The first project of the year for my geometry students is going to be creating a 30 second animation with Scratch. I like this it introduces programming as well as gives students a deeper experience with transformations. 

Here's the handout for students that I will use. The front side presents the task and details to the student; the back contains the rubric by which the projects will be assessed.

Scratch project

I could greatly use some critical feedback before I give this a go. Design, language, rubric, whatever. The "product" part of the rubric definitely needs improvement, but I'm having trouble describing what it is that I want students to produce.

After this project, I plan on tweaking the setup and then using this as my template for the rest of the projects. Hopefully it will making creating new ones quicker and easier!

Wednesday, August 22, 2012

[NBI] Modeling Temperatures with GeoGebra

This post is part of the new blogger initiative.

The more that I grow as a teacher, the more I believe in teaching modeling with mathematics.

That might sound somewhat silly. I've always known, in some sense, that modeling is a good idea. They certainly encouraged it in my prep program and it's a significant part of the Common Core. However, when you're actually making instructional decisions for the day or week, modeling can be tough to choose. It takes more class time, and in some ways, can seem "softer".

But every time I have my students complete a good modeling activity, those thoughts just seem ridiculous. I see real struggle. I see connections get made and broken. I see students conjecture. I see them contextualize and decontextualize. Beyond the truly deep learning, I haven't encountered a better assessment tool.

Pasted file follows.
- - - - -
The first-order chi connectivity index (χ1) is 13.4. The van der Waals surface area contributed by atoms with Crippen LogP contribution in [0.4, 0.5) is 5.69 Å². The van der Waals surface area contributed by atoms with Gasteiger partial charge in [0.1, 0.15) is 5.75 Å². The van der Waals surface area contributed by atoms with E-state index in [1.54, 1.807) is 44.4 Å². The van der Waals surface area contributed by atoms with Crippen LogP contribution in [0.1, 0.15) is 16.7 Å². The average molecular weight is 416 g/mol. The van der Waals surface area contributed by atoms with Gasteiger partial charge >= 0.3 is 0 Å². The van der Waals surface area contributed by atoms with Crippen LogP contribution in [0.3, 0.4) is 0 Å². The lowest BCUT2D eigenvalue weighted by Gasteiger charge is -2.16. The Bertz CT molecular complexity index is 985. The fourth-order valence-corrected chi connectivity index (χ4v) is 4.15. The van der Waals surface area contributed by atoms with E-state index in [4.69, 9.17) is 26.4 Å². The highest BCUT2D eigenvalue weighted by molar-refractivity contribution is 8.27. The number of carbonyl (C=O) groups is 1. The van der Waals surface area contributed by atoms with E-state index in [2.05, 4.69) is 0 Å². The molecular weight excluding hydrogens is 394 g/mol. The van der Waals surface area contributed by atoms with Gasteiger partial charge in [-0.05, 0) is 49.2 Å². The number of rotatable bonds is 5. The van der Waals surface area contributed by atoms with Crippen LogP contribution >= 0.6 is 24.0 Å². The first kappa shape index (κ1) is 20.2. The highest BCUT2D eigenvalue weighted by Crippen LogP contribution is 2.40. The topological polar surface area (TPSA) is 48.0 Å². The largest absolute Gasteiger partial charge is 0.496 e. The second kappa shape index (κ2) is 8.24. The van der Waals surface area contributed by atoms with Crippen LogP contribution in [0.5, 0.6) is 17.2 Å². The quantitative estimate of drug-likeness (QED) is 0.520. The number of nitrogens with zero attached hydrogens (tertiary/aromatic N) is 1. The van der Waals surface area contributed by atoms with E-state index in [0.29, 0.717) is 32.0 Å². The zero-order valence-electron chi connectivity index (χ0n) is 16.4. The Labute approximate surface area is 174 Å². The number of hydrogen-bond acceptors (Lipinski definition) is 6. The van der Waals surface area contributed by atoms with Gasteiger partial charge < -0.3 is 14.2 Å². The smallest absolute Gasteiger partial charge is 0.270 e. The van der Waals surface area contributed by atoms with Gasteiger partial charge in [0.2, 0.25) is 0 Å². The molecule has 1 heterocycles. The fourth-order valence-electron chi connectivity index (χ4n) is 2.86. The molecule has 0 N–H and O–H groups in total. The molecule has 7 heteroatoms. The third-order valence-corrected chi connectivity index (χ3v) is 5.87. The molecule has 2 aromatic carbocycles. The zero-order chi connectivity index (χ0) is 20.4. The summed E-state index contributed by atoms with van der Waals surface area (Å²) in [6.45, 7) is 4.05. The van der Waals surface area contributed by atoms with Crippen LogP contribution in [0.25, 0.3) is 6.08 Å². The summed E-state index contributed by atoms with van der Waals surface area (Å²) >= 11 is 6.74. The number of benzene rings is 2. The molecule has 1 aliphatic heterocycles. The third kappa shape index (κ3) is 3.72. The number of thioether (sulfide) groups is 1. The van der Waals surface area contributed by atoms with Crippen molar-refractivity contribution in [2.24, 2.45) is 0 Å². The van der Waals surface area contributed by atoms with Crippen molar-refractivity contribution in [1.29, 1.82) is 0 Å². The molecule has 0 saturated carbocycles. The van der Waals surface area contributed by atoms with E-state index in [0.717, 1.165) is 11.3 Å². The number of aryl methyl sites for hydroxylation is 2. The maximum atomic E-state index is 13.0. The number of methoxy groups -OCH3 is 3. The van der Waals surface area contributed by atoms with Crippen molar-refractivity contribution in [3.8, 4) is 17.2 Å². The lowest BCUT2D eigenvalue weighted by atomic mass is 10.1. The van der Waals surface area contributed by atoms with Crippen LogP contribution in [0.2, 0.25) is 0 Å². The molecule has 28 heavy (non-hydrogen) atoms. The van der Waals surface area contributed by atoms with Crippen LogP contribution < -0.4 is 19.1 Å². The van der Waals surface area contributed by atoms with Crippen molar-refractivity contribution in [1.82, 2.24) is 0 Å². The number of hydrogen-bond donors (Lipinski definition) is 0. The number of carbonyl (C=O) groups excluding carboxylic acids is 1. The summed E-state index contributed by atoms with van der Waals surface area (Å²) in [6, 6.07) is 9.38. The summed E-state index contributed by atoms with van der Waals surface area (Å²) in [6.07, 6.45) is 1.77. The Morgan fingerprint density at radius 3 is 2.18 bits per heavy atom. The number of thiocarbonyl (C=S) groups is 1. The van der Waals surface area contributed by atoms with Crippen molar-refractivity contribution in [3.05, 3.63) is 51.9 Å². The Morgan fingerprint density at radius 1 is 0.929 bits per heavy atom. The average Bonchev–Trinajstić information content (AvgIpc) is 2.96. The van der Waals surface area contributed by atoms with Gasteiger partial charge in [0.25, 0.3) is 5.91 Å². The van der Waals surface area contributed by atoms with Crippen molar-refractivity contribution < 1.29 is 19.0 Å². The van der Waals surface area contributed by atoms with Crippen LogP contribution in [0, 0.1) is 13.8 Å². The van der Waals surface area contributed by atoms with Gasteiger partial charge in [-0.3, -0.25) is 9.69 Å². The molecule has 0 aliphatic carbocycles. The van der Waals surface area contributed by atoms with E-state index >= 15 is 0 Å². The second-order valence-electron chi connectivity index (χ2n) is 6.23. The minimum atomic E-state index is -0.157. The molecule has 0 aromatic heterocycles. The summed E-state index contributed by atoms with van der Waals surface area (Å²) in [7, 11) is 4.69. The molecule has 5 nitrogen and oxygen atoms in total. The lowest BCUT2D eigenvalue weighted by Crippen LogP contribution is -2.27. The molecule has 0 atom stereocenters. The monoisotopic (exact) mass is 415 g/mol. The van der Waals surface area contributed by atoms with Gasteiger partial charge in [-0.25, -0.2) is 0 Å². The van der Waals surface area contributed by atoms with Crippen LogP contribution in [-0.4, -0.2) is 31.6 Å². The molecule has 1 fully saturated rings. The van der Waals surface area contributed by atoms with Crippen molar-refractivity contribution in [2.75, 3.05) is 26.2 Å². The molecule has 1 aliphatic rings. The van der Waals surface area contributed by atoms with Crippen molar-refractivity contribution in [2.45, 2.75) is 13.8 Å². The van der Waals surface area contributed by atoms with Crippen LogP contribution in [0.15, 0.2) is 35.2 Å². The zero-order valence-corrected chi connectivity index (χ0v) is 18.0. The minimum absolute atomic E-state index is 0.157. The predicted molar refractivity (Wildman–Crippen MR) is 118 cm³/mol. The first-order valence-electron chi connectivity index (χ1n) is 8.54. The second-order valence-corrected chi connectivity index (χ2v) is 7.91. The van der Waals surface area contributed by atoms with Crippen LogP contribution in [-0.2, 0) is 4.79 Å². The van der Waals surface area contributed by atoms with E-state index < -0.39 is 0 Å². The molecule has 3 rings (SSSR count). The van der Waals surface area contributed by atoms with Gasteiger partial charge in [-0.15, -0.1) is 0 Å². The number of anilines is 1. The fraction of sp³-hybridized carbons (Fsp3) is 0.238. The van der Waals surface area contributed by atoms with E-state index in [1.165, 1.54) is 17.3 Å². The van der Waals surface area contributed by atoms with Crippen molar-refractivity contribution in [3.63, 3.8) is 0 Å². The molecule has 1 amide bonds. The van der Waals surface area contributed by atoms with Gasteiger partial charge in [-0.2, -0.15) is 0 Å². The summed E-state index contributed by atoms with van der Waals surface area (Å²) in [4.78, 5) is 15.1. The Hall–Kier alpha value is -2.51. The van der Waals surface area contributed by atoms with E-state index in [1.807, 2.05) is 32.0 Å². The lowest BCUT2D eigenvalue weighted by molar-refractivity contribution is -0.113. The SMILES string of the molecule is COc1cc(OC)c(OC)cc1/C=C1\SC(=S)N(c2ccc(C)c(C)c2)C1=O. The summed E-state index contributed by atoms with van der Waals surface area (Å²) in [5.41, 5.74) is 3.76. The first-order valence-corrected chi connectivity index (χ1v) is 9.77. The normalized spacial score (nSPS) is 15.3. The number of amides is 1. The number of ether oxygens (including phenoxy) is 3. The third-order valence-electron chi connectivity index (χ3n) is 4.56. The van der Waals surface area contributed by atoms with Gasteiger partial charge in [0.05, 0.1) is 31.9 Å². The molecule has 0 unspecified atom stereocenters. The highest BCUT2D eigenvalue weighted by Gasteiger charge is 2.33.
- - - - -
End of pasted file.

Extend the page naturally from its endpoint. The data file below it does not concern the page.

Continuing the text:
Monthly temperatures in Wisconsin

One of the better lessons that I taught during my first year of teaching was a modeling lesson. We were finishing up a unit on trig functions and I *thought* that my students had learned the transformations. I wanted them to see that what we learned really does show up in the world, so I grabbed the last five years of monthly temperatures in Wisconsin from the Online Climate Data Directory. I then entered that data in the spreadsheet of GeoGebra, created a list of points, and distributed the GeoGebra file to my student. (I would love for my students to be able to handle the data, but I made an executive decision based on time-constraints).
I know that it's supposed to look like this, but it still kind of amazes me. 
For the activity itself, I distributed the following halfsheets to guide students through the techy aspects of the activity:
Temperature Directions

Basically, I wanted students to find an equation that fits the data as accurately as possible, interpret the different parts of their equation in the context of monthly temperatures, and present their work in a professional looking document. As we had done very little work of this type, I created a template with Google Docs to use.
Temperature in Wisconsin


It wasn't perfect, but it was good. The insights into students' thinking were amazing. For example, it turned out to be very difficult for my students to interpret the period as one year, or that the midline represents the average temperature. I had a number of very good conversations trying to help students make these connections.

Additionally, I really enjoyed watching students while they were fitting equations to their data. I had considered setting up the equation for them with sliders, but I'm glad that I didn't. There was value in having them manually type in and change constants in the appropriate places in their equation. Students were checking their notebooks to figure out how to change the amplitude, or just tinkering to see if it worked. Really, either was fine with me. 

In the end, I hope trig was a bit more concrete, and I had a much better idea of what my student understood.

Next time